Facebook: ‘The Blob’ of the Internet

December 12, 2012 12:49 pm

As anybody who has watched The Social Network will know, Facebook originally started as a website for students at the prestigious Harvard University in America. Launched in 2004, it offered some similar services to what it does now: adding friends, creating profiles and sharing status’ are all core functions, but in the last few years Facebook has transformed into an all consuming social network which is aiming to establish itself as, not only the top social networking site, but as the top website used at all for anything. Few people would be shocked if they added a FBay or even FTube in the future. How has it attempted this? Why, by copying other popular websites, of course! Let us see whether this has worked and whether Facebook has become The Blob of the internet, absorbing other websites and growing fatter as a result.

Facebook vs. Twitter

In late 2011, Facebook users got the ability to ‘Subscribe’ to other users in the same way that one would follow someone on Twitter. The subscriber received all public updates from the subscribed account but nothing else, and it isn’t a two-way system like friends. This is a blatant ‘pastiche’ which aims to perform the same function as Twitter followers.

According to emarketer.com, Facebook has failed to consume Twitter by adding this feature. Between 2011 and 2012 they leaped from a decent $150m in ad revenue to an astounding $250m and have enjoyed a 456% worldwide growth since 2010. Sorry Facebook, but the little blue bird isn’t going down without a fight.

Facebook vs Skype

Again in 2011, Facebook added the function to video call, interestingly enough being powered by Skype itself as they are “technology partners”. This isn’t precisely linked to Skype however because video calling has been around on IM services for many years (who remembers the good old MSN days?). Nevertheless, one might assume that this feature would excel on Facebook as your friends are already there. It saves the hassle of having to add and create new contacts on the Skype client itself.twitter

According to Skype, the average users for 2011 were 30 million. Now, Skype says it has grown to 32 million average users in 2012, though the figures and the unbiased nature of the website are to be scrutinised.  Whether or not this includes or excludes online users on Facebook couldn’t be found either, but it is obvious that video calling in Facebook chat hasn’t subtracted from those using the client itself. Speaking of Facebook chat…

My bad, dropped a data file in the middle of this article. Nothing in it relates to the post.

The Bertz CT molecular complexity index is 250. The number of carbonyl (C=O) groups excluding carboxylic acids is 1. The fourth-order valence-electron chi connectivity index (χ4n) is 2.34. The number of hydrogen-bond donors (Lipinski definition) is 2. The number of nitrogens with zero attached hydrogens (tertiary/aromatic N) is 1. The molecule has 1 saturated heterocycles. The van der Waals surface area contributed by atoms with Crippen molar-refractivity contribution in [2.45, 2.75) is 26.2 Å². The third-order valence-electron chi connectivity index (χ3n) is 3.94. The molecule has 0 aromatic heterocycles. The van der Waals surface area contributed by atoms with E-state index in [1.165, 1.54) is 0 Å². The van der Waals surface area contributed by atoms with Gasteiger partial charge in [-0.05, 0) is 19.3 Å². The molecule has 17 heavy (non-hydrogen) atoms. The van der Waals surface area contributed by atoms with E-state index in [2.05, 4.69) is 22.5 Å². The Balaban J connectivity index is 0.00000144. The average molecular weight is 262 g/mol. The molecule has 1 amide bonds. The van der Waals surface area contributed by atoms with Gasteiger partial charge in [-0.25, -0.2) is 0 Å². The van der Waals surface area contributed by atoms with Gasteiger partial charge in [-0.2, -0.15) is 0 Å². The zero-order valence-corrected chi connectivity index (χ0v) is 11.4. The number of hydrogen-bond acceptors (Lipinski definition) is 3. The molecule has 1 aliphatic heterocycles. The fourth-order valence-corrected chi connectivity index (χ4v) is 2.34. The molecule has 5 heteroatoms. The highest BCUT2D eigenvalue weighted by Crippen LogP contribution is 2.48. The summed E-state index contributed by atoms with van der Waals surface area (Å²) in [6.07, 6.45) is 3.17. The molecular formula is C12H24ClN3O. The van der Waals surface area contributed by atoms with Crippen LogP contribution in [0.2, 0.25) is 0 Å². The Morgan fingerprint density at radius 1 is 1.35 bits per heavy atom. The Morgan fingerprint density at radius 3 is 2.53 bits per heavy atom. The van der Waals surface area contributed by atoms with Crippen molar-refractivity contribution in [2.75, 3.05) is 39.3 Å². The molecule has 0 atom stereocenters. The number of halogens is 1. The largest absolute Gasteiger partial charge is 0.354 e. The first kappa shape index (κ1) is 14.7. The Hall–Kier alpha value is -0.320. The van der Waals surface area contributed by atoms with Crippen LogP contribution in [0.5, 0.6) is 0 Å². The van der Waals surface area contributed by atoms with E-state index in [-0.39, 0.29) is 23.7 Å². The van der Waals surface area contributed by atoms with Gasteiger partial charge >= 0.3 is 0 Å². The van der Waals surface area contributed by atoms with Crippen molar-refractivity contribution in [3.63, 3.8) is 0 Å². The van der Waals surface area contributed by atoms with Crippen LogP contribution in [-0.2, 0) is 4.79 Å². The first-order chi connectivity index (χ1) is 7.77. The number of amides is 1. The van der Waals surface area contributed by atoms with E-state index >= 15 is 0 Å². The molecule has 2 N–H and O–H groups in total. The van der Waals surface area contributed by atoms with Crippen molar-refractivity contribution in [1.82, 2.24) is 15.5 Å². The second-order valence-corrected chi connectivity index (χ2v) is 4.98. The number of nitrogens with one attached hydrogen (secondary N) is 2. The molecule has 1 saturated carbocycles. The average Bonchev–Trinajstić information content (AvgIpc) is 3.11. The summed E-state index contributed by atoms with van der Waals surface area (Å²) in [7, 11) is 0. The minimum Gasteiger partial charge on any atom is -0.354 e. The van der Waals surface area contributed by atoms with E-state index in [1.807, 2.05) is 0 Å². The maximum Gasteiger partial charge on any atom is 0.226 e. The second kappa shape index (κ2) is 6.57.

Facebook vs Instant Messengers

Ah, the good old days of MSN. Logging in after school, still in my uniform and chatting to my friends all night. The crazy email addresses, the various Kind Of Ways Of Speaking In Title Caps And Even In ‘x~T3XT~x’ Talk. Alas, those days are no more. As a year group, we all got bored of MSN (and other IMs), moving on to redder Bebo pastures. Facebook integrated Facebook Chat into the messaging system in 2008, sparking to life a new way to instant message – sadly without the large lady pig ROFL’ing on the screen.

MSN Messenger’s number of active users actually decreased from 2007 to 2008 (webeden.co.uk), increasing a little between then and 2009. However, Microsoft looks somewhat defeated in this respect, announcing just a month ago that it was “retiring” Windows Live Messenger. Admittedly, they have bought Skype, so Microsoft’s dabbling in the IM world still hasn’t finished. Whether this is down to Facebook is another issue entirely, but due to the probability that their 1 billion users all message others on there, which is translated into an IM in Facebook Chat if the other person is online, Facebook would appear to reign as king.

Facebook vs Online Games

Most people are bitterly acquainted with Facebook games. Who among the users haven’t received endless invitations to supply someone with virtual livestock on FarmVille? Facebook and associated companies practically invented freemium social games.

However there has been a long standing tradition of playing online games in the browser, usually running on Java. If you type in ‘free online games’ into Google a plethora of websites will rain upon you, some bad, some average and some absolutely amazing. Of course, Facebook hasn’t missed out on those either, especially those in the arcade genre. Games like Diamond Dash, Epic Coaster and Crazy Taxi emulate this design, most incorporating some freemium elements.like or dislike facebook is here

It’s very hard to distinguish whether Facebook has taken over this medium of gaming or not because of the wide variety of online games websites. However one of the biggest websites have lost massive ranking on the internet. Freeonlinegames.com has dropped in interest (how many people search Google for it in Search Volume Index) from 7500 in January 2007 to just 700 in January 2012. That’s a massive -91% decrease in 5 years. In contrast, according to allfacebook.com, 56 million people play Facebook games every day.

Facebook is the Blob!

Facebook is a ravenous monster, absorbing all of usages of the internet! Soon the internet will be renamed Facebook! Well, not quite. My tiny look into the statistics was brief and shallow, barely scathing the tip of an elusive iceberg. What is clear is that Facebook has integrated a lot of similar features as other websites, but there will always be others who either don’t have Facebook or have inclinations to avoid using it for the purposes listed above. If we take a dreary raining afternoon trip to the grave of MySpace, we can witness the sudden destruction of social networking sites that can happen in a short period of time. Facebook has lasted longer than the other social networking sites (8 years so far), but somebody might invent something bigger and better which slays the big blue F once and for all.

 

 

 

 

 

 

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